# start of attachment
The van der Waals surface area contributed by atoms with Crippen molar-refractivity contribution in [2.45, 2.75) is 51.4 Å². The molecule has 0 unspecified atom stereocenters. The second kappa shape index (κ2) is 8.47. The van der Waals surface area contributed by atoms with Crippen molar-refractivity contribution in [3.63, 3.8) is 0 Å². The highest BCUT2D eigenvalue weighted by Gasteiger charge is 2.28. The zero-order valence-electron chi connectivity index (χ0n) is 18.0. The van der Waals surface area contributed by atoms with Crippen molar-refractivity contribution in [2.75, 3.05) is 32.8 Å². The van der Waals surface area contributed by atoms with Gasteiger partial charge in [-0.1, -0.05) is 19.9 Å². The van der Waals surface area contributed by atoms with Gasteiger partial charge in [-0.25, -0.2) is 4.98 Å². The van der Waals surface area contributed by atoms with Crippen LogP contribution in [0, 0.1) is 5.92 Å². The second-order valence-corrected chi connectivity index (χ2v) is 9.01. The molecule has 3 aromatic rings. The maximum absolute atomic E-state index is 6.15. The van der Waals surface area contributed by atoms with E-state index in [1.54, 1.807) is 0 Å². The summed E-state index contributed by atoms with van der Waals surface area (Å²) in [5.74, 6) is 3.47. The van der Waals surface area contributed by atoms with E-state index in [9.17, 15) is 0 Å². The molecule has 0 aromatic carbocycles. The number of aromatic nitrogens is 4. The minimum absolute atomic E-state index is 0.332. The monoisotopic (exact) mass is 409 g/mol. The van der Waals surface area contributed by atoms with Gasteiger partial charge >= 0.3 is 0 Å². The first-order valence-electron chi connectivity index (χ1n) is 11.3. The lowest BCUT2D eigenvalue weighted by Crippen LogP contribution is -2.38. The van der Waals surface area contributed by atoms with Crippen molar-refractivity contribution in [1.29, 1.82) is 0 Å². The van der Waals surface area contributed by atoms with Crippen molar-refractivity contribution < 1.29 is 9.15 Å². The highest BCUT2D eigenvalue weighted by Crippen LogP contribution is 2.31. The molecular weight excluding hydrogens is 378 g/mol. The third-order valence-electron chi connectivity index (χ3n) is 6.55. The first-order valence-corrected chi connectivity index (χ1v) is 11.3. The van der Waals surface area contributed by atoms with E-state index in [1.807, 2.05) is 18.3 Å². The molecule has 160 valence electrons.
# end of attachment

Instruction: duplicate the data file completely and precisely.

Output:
The van der Waals surface area contributed by atoms with Crippen molar-refractivity contribution in [2.45, 2.75) is 51.4 Å². The molecule has 0 unspecified atom stereocenters. The second kappa shape index (κ2) is 8.47. The van der Waals surface area contributed by atoms with Crippen molar-refractivity contribution in [3.63, 3.8) is 0 Å². The highest BCUT2D eigenvalue weighted by Gasteiger charge is 2.28. The zero-order valence-electron chi connectivity index (χ0n) is 18.0. The van der Waals surface area contributed by atoms with Crippen molar-refractivity contribution in [2.75, 3.05) is 32.8 Å². The van der Waals surface area contributed by atoms with Gasteiger partial charge in [-0.1, -0.05) is 19.9 Å². The van der Waals surface area contributed by atoms with Gasteiger partial charge in [-0.25, -0.2) is 4.98 Å². The van der Waals surface area contributed by atoms with Crippen LogP contribution in [0, 0.1) is 5.92 Å². The second-order valence-corrected chi connectivity index (χ2v) is 9.01. The molecule has 3 aromatic rings. The maximum absolute atomic E-state index is 6.15. The van der Waals surface area contributed by atoms with E-state index in [1.54, 1.807) is 0 Å². The summed E-state index contributed by atoms with van der Waals surface area (Å²) in [5.74, 6) is 3.47. The van der Waals surface area contributed by atoms with E-state index in [9.17, 15) is 0 Å². The molecule has 0 aromatic carbocycles. The number of aromatic nitrogens is 4. The minimum absolute atomic E-state index is 0.332. The monoisotopic (exact) mass is 409 g/mol. The van der Waals surface area contributed by atoms with Gasteiger partial charge >= 0.3 is 0 Å². The first-order valence-electron chi connectivity index (χ1n) is 11.3. The lowest BCUT2D eigenvalue weighted by Crippen LogP contribution is -2.38. The van der Waals surface area contributed by atoms with Crippen molar-refractivity contribution in [1.29, 1.82) is 0 Å². The van der Waals surface area contributed by atoms with Crippen molar-refractivity contribution < 1.29 is 9.15 Å². The highest BCUT2D eigenvalue weighted by Crippen LogP contribution is 2.31. The molecular weight excluding hydrogens is 378 g/mol. The third-order valence-electron chi connectivity index (χ3n) is 6.55. The first-order valence-corrected chi connectivity index (χ1v) is 11.3. The van der Waals surface area contributed by atoms with E-state index in [1.807, 2.05) is 18.3 Å². The molecule has 160 valence electrons.